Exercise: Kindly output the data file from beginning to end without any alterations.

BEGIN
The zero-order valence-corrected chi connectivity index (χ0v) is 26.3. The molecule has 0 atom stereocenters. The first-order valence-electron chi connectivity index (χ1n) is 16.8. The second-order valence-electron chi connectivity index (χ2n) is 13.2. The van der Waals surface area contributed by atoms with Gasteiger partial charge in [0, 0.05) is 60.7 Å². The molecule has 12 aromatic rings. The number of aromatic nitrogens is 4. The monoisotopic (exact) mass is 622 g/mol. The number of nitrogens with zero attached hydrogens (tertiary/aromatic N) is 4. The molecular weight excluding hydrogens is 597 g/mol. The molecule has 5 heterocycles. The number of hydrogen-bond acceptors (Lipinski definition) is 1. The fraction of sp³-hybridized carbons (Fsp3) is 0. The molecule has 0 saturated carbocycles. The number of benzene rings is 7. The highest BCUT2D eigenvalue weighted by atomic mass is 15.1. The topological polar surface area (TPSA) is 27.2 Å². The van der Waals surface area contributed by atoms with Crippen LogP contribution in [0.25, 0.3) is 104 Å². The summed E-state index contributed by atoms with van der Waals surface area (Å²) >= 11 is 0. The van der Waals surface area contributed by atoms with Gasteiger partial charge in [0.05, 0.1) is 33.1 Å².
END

The zero-order valence-corrected chi connectivity index (χ0v) is 26.3. The molecule has 0 atom stereocenters. The first-order valence-electron chi connectivity index (χ1n) is 16.8. The second-order valence-electron chi connectivity index (χ2n) is 13.2. The van der Waals surface area contributed by atoms with Gasteiger partial charge in [0, 0.05) is 60.7 Å². The molecule has 12 aromatic rings. The number of aromatic nitrogens is 4. The monoisotopic (exact) mass is 622 g/mol. The number of nitrogens with zero attached hydrogens (tertiary/aromatic N) is 4. The molecular weight excluding hydrogens is 597 g/mol. The molecule has 5 heterocycles. The number of hydrogen-bond acceptors (Lipinski definition) is 1. The fraction of sp³-hybridized carbons (Fsp3) is 0. The molecule has 0 saturated carbocycles. The number of benzene rings is 7. The highest BCUT2D eigenvalue weighted by atomic mass is 15.1. The topological polar surface area (TPSA) is 27.2 Å². The van der Waals surface area contributed by atoms with Crippen LogP contribution in [0.25, 0.3) is 104 Å². The summed E-state index contributed by atoms with van der Waals surface area (Å²) >= 11 is 0. The van der Waals surface area contributed by atoms with Gasteiger partial charge in [0.05, 0.1) is 33.1 Å².